Here we are on the ferry. In an unwitting tribute to @squirrel's Hudson Adventure, my brother brought his '49 Hudson, which he acquired last April at the Portland Swap Meet. We figured at 86, dad would be more comfortable in its copious interior.
Starting out from Dad's driveway:
Off to the seaside:
And so on...
Apart from the throttle linkage coming disconnected at one point (easy roadside fix), she ran like a champ. But I've got a punch list for winter. Biggest issue is that one of my wheels is bent; I talked with @wheelkid and it sounds unfixable. So now I'm in the market for a replacement KH wheel that's doesn't wobble. So it goes...
Hi Mike. Yes, windshild is definitely on the punch list. I saved that old frame, in all its gas-welded-angle-iron glory. But it's much cruder in person, and isn't really what I"m going for. After a lot of thought I'm back to considering '26-27 Chev roadster posts. I think I've collected 3 pair by now.
... @ClarkH...Such a Cool Machine and Toss in the Old Hudson...even better...thanks for sharing the pics...Those are some great shots with the Hudson...
So 'Stupefyin'! I've been mezmorized from the start...imagined 6 hours rescuing this fabulous find.
Wiring's my thing, never could understand Bob's 'anxiety' with a mess of wires. Every ONE of them goes someplace...Just one at a time. (oh, and keep them in order as you go... LOL)
My Model A Ford projects are dead, don't want to see them burn to the ground. The 1911 Hupmobile and '22 T Bobtail will have plug wires and a kill switch. I may have one running before my time is up. Bob
i have been trying to follow as best i could, very nice work.
I just discovered this thread today. What a fantastic journey from start to finish! It made me smile and feel very proud that this build has taken place appearently in my own neighbor hood ! I love living here in the Ballard district of Seattle, congratulations on a great build Clark.
OK, the time has finally come. The speedster is getting a windshield.
After going around and around on this, trying over a dozen options, I settled on mid-20s Chev roadster posts. While not the most beautiful of the w/s posts I considered, they are the most practical: Their curvature at the base matches my cowl, they are easy to mount, and their square profile makes modifications relatively straightforward.
With the car already painted, this was a somewhat delicate operation. First step was to slather the cowl in blue masking tape. Next, I had to establish reference points on either side of the car—not easy to do on a car with so many curves and asymmetrical doors.
I triangulated using the firewall, cowl base and cowl vent. I also made a little measuring doohickey to confirm I wouldn't drill into the internal cowl support. Got my spots marked.
I got one side set, and then transferred it to the other. My wife is an illustrator (among other things), so we have lots of tracing- and carbon-paper on hand.
Took a big gulp. No turning back now.
All done. Made some gaskets out of sheet rubber—edges are rough; I’ll trim them later.
This left me with inward-leaning posts. They looked like they were doing the last move of the YMCA. (There’s a reference that will date ya )
This is where the square Chev posts paid off: one cut, bend, done…at least for the moment…until they get shorter…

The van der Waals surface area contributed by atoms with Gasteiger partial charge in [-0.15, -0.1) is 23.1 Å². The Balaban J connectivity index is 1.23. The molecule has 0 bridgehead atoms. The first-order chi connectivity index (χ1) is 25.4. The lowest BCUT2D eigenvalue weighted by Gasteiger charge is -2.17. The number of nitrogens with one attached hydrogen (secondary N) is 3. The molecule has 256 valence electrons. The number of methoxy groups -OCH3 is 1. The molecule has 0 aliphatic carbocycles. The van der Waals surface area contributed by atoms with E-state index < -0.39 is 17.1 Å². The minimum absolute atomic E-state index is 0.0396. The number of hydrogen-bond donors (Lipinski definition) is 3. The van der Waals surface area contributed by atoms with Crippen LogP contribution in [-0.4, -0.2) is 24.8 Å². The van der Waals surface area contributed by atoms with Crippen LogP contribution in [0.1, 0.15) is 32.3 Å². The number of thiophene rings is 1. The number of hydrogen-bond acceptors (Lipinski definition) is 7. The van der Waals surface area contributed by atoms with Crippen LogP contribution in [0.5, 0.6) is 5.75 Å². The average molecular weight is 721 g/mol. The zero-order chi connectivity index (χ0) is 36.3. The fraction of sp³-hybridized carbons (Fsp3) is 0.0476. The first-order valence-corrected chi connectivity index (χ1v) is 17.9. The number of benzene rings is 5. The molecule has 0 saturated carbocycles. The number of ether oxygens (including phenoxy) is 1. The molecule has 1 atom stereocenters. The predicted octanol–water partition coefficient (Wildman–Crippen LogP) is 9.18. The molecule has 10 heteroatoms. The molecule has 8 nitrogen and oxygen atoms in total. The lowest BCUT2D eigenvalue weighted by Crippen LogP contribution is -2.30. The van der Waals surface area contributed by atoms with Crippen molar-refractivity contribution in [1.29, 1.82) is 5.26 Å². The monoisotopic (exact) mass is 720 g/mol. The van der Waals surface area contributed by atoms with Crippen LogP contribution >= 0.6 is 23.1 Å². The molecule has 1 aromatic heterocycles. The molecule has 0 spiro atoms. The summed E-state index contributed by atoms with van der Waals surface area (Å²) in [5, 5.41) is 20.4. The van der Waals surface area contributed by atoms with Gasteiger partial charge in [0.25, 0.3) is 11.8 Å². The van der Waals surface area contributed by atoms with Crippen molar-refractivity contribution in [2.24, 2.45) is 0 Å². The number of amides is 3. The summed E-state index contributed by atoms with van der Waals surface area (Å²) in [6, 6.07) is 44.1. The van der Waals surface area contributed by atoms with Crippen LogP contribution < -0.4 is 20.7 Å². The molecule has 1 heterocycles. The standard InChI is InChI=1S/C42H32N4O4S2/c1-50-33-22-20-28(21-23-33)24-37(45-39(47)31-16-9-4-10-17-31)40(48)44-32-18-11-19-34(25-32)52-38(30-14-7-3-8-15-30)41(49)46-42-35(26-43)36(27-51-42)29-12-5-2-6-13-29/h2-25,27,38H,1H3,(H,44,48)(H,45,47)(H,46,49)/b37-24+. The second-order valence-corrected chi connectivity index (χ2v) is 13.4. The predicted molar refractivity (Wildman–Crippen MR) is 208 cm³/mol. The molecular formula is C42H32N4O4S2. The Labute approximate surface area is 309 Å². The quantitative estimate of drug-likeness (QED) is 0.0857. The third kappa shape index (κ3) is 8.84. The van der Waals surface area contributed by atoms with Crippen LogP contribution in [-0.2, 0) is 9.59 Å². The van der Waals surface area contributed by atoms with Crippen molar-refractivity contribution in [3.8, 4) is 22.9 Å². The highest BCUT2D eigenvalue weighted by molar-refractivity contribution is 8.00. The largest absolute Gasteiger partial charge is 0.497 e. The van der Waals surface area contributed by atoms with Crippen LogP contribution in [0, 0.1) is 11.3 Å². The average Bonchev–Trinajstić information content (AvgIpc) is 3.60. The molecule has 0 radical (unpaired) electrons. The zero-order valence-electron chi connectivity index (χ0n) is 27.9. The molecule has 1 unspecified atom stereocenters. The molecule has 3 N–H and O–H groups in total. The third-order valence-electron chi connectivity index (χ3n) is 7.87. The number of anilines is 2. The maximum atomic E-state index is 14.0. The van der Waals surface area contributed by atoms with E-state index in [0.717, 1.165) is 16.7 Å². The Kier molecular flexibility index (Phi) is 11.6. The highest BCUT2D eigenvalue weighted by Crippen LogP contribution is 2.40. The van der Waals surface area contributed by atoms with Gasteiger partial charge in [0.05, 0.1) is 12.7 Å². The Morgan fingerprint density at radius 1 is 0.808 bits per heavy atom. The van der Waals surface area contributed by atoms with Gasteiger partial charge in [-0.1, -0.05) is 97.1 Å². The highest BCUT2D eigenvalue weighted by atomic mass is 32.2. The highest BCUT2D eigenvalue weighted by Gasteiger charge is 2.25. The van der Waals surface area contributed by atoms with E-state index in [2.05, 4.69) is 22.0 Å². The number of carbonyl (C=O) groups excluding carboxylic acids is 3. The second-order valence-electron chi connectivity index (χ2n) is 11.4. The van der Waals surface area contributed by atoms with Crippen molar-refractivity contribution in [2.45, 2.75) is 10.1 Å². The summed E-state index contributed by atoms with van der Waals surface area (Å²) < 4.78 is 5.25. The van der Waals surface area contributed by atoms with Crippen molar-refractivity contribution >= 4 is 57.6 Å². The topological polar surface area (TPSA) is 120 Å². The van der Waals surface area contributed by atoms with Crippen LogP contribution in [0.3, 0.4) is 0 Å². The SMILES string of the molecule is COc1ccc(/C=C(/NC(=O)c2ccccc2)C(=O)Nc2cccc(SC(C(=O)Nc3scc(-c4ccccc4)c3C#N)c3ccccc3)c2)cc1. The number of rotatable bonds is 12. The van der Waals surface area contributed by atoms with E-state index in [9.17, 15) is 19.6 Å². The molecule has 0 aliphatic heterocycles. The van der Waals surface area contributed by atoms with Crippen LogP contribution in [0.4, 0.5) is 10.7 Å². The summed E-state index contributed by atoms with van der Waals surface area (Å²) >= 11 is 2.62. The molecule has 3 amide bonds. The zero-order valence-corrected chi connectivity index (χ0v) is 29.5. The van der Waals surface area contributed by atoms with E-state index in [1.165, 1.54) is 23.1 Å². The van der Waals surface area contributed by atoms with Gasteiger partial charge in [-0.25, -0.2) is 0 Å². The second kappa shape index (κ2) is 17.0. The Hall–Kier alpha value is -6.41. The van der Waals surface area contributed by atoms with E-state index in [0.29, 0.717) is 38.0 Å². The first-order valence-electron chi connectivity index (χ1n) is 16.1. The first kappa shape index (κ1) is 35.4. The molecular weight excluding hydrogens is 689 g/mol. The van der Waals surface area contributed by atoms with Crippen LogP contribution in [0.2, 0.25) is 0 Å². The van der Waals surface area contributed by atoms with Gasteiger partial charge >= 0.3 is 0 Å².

Nice little rake, ~20 degrees.
All for now. Next up: Windshield frame
Very nice, I like where it's going!
What...No more Goggles......Looks fantastic Clark...Its funny I was just eyeing that last side profile a couple of posts ago and envisioning a top...I'll bet you were too...
Awesome treat for us in the Luxury Theater Seats...Merry Christmas to You And the Family @ClarkH
I much prefer the vintage set up with no windshield, leather helmet, and goggles.
I enjoy the twists and turns...Clark has a evil eye for makin' believers...actually so do a lot of builders around here...I have had to make a bungee cord Jaw Picker Upper as my arms are wore out from putting it back into place...
Thanks Stogy. Yes, you sussed it out, a top is part of the reasoning behind this; more on that later. Merry Christmas right back at ya. And you know, I can still wear the goggles…
It pains me to admit I kind of agree with you. I thought long and hard about this, because it definitely changes the car’s attitude. In the end, the choice was dictated by drivability. Around here, we get maybe five or six weeks of proper roadster weather a year. A windshield extends that window to four months or so. And it allows for that top Stogy is so eager for me to make.
But as you say, it was a very vintage, very cool look, so this is kind of a loss. But trust me, the emphasis in that sentence should be on the word cool. My wife, for her part, won’t miss the old look one bit—she’s looking forward to riding without a full facemask.
I appreciate the compliment! But, uh, maybe you should wait for the windshield frame update before singing my praises too highly. I’m right at that stage where I can’t tell whether my concept is brilliant or insane. Hopefully my evil eye hasn’t gone cross-eyed.
I have complete confidence in your nailing a look you will be content with and remember you can always make aluminum plates to change out looks on a whim if you desire the full on in the wind mode...now I just thought of another option make the lower hole a rotating joint and fold it down...or easily removable...okay I'm gonna button my revolving dreamscape and hoist a beer for a cheers to you Clark and celebrate your adventure to date...what a cool Speedster with a Hotrod Edge...
Separate names with a comma.